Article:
Angina Bullosa Hemorrhagica: A Case Report
Case Report
P: 103-105
December 2023

Angina Bullosa Hemorrhagica: A Case Report

J Turk Acad Dermatol 2023;17(4):103-105
1. Gazi University Faculty of Medicine, Department of Dermatology, Ankara, Turkey
2. Gazi University Faculty of Medicine, Medical Student, Ankara, Turkey
No information available.
No information available
Received Date: 06.06.2022
Accepted Date: 11.04.2023
Publish Date: 20.12.2023


Angina bullosa hemorrhagica (ABH) is a self-limited oral blistering disorder that heals spontaneously within a few weeks. ABH has a benign nature and clinical diagnosis is usually straightforward. However, it should be differentiated from other bullous disorders affecting oral mucosa in some cases. In this case report, we presented a 57-year-old male patient diagnosed with ABH and revisited this rare entity with its diagnostic and clinical features.

Keywords: Oral mucosa, Hemorrhagic blister, Sudden onset, Bullous lesion


Angina bullosa hemorrhagica (ABH) is a benign disorder characterized by sudden onset hemorrhagic bullous lesions that heal spontaneously within 1-2 weeks [1,2]. In this paper, we report a case of ABH presented to our clinic with recurrent hemorrhagic blisters in oral mucosa. Informed consent was obtained from the patient for this study.

Case Report

A 57-year-old man presented to our clinic with blood-filled blisters on the left side of his tongue. His lesions appeared as hemorrhagic bullae and slight erythema a few days ago without subjective symptoms. He had experienced similar lesions for the last 10 years, occurring 1-2 times per year and healing spontaneously. His lesions were triggered by hot drinks and smoking in previous episodes. In his past medical history; hypertension, ear eczema and left-sided direct inguinal hernia was present. Dermatologic examination revealed multiple hemorrhagic ulcers on the left side of tongue (Figure 1). To exclude other diagnoses; complete blood count, biochemistry, coagulation parameters, anti-nuclear antibody profile, erythrocyte sedimentation rate, complement levels, urinalysis tests were performed. His laboratory values were within normal range.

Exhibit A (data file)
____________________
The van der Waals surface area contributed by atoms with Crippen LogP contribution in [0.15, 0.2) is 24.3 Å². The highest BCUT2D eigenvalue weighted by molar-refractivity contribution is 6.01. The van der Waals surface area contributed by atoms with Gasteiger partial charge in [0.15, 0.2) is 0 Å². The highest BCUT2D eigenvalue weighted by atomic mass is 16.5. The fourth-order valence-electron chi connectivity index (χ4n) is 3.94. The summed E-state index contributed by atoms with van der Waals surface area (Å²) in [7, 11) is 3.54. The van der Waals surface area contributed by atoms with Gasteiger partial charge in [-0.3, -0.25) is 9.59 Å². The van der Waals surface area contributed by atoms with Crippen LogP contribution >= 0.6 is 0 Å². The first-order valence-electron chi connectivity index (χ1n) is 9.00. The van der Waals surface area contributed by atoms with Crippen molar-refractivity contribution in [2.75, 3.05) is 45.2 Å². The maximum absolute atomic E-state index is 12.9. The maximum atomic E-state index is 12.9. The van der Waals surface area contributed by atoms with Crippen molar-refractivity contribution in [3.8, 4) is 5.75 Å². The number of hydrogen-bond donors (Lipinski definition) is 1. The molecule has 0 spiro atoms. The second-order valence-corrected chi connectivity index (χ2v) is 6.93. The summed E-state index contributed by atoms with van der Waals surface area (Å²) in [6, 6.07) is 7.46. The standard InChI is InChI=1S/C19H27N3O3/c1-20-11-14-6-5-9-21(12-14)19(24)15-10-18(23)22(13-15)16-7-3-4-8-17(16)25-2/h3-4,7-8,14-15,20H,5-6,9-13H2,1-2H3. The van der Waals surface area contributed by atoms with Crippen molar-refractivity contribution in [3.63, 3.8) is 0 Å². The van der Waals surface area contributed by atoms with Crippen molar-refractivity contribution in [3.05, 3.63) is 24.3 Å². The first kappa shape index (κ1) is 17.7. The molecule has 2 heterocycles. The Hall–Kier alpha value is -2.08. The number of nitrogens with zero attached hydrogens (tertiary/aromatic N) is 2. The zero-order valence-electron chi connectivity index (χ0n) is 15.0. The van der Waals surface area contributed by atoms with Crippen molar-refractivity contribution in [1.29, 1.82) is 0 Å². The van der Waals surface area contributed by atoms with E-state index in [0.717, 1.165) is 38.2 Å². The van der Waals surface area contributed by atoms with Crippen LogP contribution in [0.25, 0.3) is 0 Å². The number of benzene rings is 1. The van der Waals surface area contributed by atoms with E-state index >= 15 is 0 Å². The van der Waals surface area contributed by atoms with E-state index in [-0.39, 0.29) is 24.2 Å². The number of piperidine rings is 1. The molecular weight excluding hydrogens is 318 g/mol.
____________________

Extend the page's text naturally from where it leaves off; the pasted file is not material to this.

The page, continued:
Figure 1

Based on his typical clinical history and examination findings, we diagnosed the patient as ABH. We prescribed benzydamine hydrochloride mouthwash twice a day for 1 week and advised him to avoid hot, spicy, crispy foods and quit smoking. Ten days later, his lesions healed completely (Figure 2).

Figure 2


ABH is a self-limited disorder characterized by sudden onset hemorrhagic bullous lesions. Soft palate is the most commonly affected area; followed by buccal mucosa, lateral side of tongue and lip [1,2,3]. Very rarely, gingiva can be affected [4]. Lesions are usually painless; whereas, secondary to rupture of bullae, ulceration and pain may occur [2,5]. Oral cavity floor, esophagus, pharynx, epiglottis involvement can also be seen [5,6,7]. İncision of blisters may be necessary to prevent airway obstruction [2,8]. ABH is seen mainly in middle-aged people. It is reported almost equally in both genders, mean age of diagnosis is 54 [7,8].

Etiology of ABH is obscure. Loosening of cohesion between epithelium and mucosal dermis, and mucosal vascular abnormalities are proposed to play a role in pathogenesis. Hot, spicy foods; dental trauma, intubation, local anesthesia application, endoscopy, air travel are reported as triggering factors [3,5,7,8]. ABH is also more commonly reported in the premenstruation period of women [7]. Inhaled steroid use (especially more than 5 years), hypertension, diabetes mellitus are major predisposing factors of ABH [7,8]. Long term use of inhaled corticosteroids can disrupt collagen and elastin formation, cause epithelial atrophy; and this can cause weakening and breaking down of capillaries [2,3].

Diagnosis can be made easily by typical clinical history. In some situations, exclusion of other disorders presenting with bullous lesions is necessary. Sudden onset, blood-filled tense blisters in soft palate are very typical findings of ABH. Most of the time, biopsy is unnecessary [1]. In order to diagnose ABH, nine criteria are proposed by Ordoni et al. [3] (Table 1) [9].

Table 1

If biopsy is performed from blood-filled bulla, most common anatomic localization of detachment is at the subepithelial area. However, intramucosal and intradermal detachments are also reported in the literature [4]. At the surrounding tissue parakeratosis can be shown. In direct immunofluorescence immunoglobulin (Ig) G, IgA and C3 staining is not observed, which is helpful in differentiating from autoimmune bullous disorders [6].

There is no specific treatment of disorder. Mouthwashes or sprays containing chlorhexidine can be used for symptomatic relief. Ascorbic acid and citroflavonoid containing tablets can also be helpful [3,7].


ABH should be considered in patients presenting with sudden onset bullous lesions that heal spontaneously. Although this may be perceived as a fearful condition at first glance for both patient and clinician, ABH has a benign nature and heals spontaneously. Clinicians should be aware of this benign disorder and differentiate it from other oral blistering disorders.


Informed Consent: Informed consent was obtained from the patient for this study.

Peer-review: Internally and externally peer-reviewed.

Authorship Contributions

Surgical and Medical Practices: O.A., M.E.T., E.A., Concept: O.A., M.E.T., E.A., Design: O.A., M.E.T., E.A., Data Collection or Processing: O.A., M.E.T., İ.A.K., E.A., Analysis or Interpretation: O.A., M.E.T., İ.A.K., E.A., Literature Search: O.A., M.E.T., İ.A.K., E.A., Writing: O.A., M.E.T., E.A.

Conflict of Interest: No conflict of interest was declared by the authors.

Financial Disclosure: The authors declared that this study received no financial support.


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